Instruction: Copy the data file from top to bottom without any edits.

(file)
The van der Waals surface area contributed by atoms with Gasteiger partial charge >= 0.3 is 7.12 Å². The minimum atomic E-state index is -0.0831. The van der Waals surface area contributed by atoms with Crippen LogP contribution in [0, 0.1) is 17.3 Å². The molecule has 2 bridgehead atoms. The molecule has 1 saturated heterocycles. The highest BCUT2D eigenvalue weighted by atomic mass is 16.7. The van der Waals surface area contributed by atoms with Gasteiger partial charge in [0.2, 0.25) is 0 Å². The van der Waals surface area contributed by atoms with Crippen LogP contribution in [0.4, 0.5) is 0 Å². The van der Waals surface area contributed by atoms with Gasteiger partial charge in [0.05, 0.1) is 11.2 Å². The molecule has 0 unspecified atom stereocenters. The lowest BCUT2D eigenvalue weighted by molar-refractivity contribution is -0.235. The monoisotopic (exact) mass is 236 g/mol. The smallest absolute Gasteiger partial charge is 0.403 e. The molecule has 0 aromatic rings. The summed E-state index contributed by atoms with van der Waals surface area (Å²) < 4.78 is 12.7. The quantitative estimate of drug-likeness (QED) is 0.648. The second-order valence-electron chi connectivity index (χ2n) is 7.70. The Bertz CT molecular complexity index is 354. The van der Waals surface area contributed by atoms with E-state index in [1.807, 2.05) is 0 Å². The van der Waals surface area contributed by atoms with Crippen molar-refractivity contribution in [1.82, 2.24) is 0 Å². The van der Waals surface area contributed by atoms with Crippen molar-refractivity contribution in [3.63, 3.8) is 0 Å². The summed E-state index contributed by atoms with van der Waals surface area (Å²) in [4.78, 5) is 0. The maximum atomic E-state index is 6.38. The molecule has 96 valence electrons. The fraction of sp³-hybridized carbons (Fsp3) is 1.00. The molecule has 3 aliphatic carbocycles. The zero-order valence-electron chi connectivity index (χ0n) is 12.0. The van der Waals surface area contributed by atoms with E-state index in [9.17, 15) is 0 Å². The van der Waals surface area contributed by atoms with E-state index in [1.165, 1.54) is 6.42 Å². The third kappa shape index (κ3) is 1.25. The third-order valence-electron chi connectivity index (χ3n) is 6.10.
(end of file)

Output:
The van der Waals surface area contributed by atoms with Gasteiger partial charge >= 0.3 is 7.12 Å². The minimum atomic E-state index is -0.0831. The van der Waals surface area contributed by atoms with Crippen LogP contribution in [0, 0.1) is 17.3 Å². The molecule has 2 bridgehead atoms. The molecule has 1 saturated heterocycles. The highest BCUT2D eigenvalue weighted by atomic mass is 16.7. The van der Waals surface area contributed by atoms with Gasteiger partial charge in [0.2, 0.25) is 0 Å². The van der Waals surface area contributed by atoms with Crippen LogP contribution in [0.4, 0.5) is 0 Å². The van der Waals surface area contributed by atoms with Gasteiger partial charge in [0.05, 0.1) is 11.2 Å². The molecule has 0 unspecified atom stereocenters. The lowest BCUT2D eigenvalue weighted by molar-refractivity contribution is -0.235. The monoisotopic (exact) mass is 236 g/mol. The smallest absolute Gasteiger partial charge is 0.403 e. The molecule has 0 aromatic rings. The summed E-state index contributed by atoms with van der Waals surface area (Å²) < 4.78 is 12.7. The quantitative estimate of drug-likeness (QED) is 0.648. The second-order valence-electron chi connectivity index (χ2n) is 7.70. The Bertz CT molecular complexity index is 354. The van der Waals surface area contributed by atoms with E-state index in [1.807, 2.05) is 0 Å². The van der Waals surface area contributed by atoms with Crippen molar-refractivity contribution in [1.82, 2.24) is 0 Å². The van der Waals surface area contributed by atoms with Crippen molar-refractivity contribution in [3.63, 3.8) is 0 Å². The summed E-state index contributed by atoms with van der Waals surface area (Å²) in [4.78, 5) is 0. The maximum atomic E-state index is 6.38. The molecule has 96 valence electrons. The fraction of sp³-hybridized carbons (Fsp3) is 1.00. The molecule has 3 aliphatic carbocycles. The zero-order valence-electron chi connectivity index (χ0n) is 12.0. The van der Waals surface area contributed by atoms with E-state index in [9.17, 15) is 0 Å². The van der Waals surface area contributed by atoms with E-state index in [1.165, 1.54) is 6.42 Å². The third kappa shape index (κ3) is 1.25. The third-order valence-electron chi connectivity index (χ3n) is 6.10.